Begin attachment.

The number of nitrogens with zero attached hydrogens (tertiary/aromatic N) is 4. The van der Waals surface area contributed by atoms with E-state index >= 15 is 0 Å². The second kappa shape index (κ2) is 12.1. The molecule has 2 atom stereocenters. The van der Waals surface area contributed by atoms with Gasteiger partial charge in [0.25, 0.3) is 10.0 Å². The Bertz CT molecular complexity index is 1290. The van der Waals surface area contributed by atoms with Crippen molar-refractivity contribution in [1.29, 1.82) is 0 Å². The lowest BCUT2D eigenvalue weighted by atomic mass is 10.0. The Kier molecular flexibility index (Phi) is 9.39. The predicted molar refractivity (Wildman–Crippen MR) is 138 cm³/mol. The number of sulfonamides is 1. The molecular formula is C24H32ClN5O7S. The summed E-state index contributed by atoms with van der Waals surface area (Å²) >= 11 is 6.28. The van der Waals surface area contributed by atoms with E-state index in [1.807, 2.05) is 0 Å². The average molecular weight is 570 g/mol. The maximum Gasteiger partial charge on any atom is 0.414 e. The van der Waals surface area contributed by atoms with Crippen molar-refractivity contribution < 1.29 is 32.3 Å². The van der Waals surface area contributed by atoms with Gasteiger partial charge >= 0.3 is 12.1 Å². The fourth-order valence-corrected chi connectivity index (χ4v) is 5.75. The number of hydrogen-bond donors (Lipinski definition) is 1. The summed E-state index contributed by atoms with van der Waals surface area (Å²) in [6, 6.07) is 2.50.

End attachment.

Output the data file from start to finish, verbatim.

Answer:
The number of nitrogens with zero attached hydrogens (tertiary/aromatic N) is 4. The van der Waals surface area contributed by atoms with E-state index >= 15 is 0 Å². The second kappa shape index (κ2) is 12.1. The molecule has 2 atom stereocenters. The van der Waals surface area contributed by atoms with Gasteiger partial charge in [0.25, 0.3) is 10.0 Å². The Bertz CT molecular complexity index is 1290. The van der Waals surface area contributed by atoms with Crippen molar-refractivity contribution in [1.29, 1.82) is 0 Å². The lowest BCUT2D eigenvalue weighted by atomic mass is 10.0. The Kier molecular flexibility index (Phi) is 9.39. The predicted molar refractivity (Wildman–Crippen MR) is 138 cm³/mol. The number of sulfonamides is 1. The molecular formula is C24H32ClN5O7S. The summed E-state index contributed by atoms with van der Waals surface area (Å²) >= 11 is 6.28. The van der Waals surface area contributed by atoms with E-state index in [1.807, 2.05) is 0 Å². The average molecular weight is 570 g/mol. The maximum Gasteiger partial charge on any atom is 0.414 e. The van der Waals surface area contributed by atoms with Crippen molar-refractivity contribution < 1.29 is 32.3 Å². The van der Waals surface area contributed by atoms with Gasteiger partial charge >= 0.3 is 12.1 Å². The fourth-order valence-corrected chi connectivity index (χ4v) is 5.75. The number of hydrogen-bond donors (Lipinski definition) is 1. The summed E-state index contributed by atoms with van der Waals surface area (Å²) in [6, 6.07) is 2.50.